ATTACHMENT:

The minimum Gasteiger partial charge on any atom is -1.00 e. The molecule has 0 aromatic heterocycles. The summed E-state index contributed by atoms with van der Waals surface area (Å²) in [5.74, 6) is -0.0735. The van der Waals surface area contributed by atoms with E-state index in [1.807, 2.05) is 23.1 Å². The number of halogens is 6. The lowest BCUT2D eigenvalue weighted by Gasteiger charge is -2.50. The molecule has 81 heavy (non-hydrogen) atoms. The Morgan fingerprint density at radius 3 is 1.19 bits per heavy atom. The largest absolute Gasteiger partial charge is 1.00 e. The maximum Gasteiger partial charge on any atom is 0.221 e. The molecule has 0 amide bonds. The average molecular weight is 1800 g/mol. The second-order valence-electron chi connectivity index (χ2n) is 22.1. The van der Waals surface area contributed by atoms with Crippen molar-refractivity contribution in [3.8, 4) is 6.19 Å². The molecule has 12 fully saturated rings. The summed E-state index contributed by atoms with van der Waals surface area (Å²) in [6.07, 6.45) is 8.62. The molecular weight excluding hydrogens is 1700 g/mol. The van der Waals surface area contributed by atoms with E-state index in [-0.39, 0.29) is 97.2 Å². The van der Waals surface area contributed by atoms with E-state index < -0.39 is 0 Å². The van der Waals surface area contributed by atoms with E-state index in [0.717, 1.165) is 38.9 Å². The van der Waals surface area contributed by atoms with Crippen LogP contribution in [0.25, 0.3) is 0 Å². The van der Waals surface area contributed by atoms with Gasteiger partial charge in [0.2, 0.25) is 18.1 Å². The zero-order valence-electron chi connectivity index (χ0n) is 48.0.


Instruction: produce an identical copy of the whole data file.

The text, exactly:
The minimum Gasteiger partial charge on any atom is -1.00 e. The molecule has 0 aromatic heterocycles. The summed E-state index contributed by atoms with van der Waals surface area (Å²) in [5.74, 6) is -0.0735. The van der Waals surface area contributed by atoms with E-state index in [1.807, 2.05) is 23.1 Å². The number of halogens is 6. The lowest BCUT2D eigenvalue weighted by Gasteiger charge is -2.50. The molecule has 81 heavy (non-hydrogen) atoms. The Morgan fingerprint density at radius 3 is 1.19 bits per heavy atom. The largest absolute Gasteiger partial charge is 1.00 e. The maximum Gasteiger partial charge on any atom is 0.221 e. The molecule has 0 amide bonds. The average molecular weight is 1800 g/mol. The second-order valence-electron chi connectivity index (χ2n) is 22.1. The van der Waals surface area contributed by atoms with Crippen molar-refractivity contribution in [3.8, 4) is 6.19 Å². The molecule has 12 fully saturated rings. The summed E-state index contributed by atoms with van der Waals surface area (Å²) in [6.07, 6.45) is 8.62. The molecular weight excluding hydrogens is 1700 g/mol. The van der Waals surface area contributed by atoms with E-state index in [-0.39, 0.29) is 97.2 Å². The van der Waals surface area contributed by atoms with E-state index < -0.39 is 0 Å². The van der Waals surface area contributed by atoms with E-state index in [0.717, 1.165) is 38.9 Å². The van der Waals surface area contributed by atoms with Crippen LogP contribution in [0.25, 0.3) is 0 Å². The van der Waals surface area contributed by atoms with Gasteiger partial charge in [0.2, 0.25) is 18.1 Å². The zero-order valence-electron chi connectivity index (χ0n) is 48.0.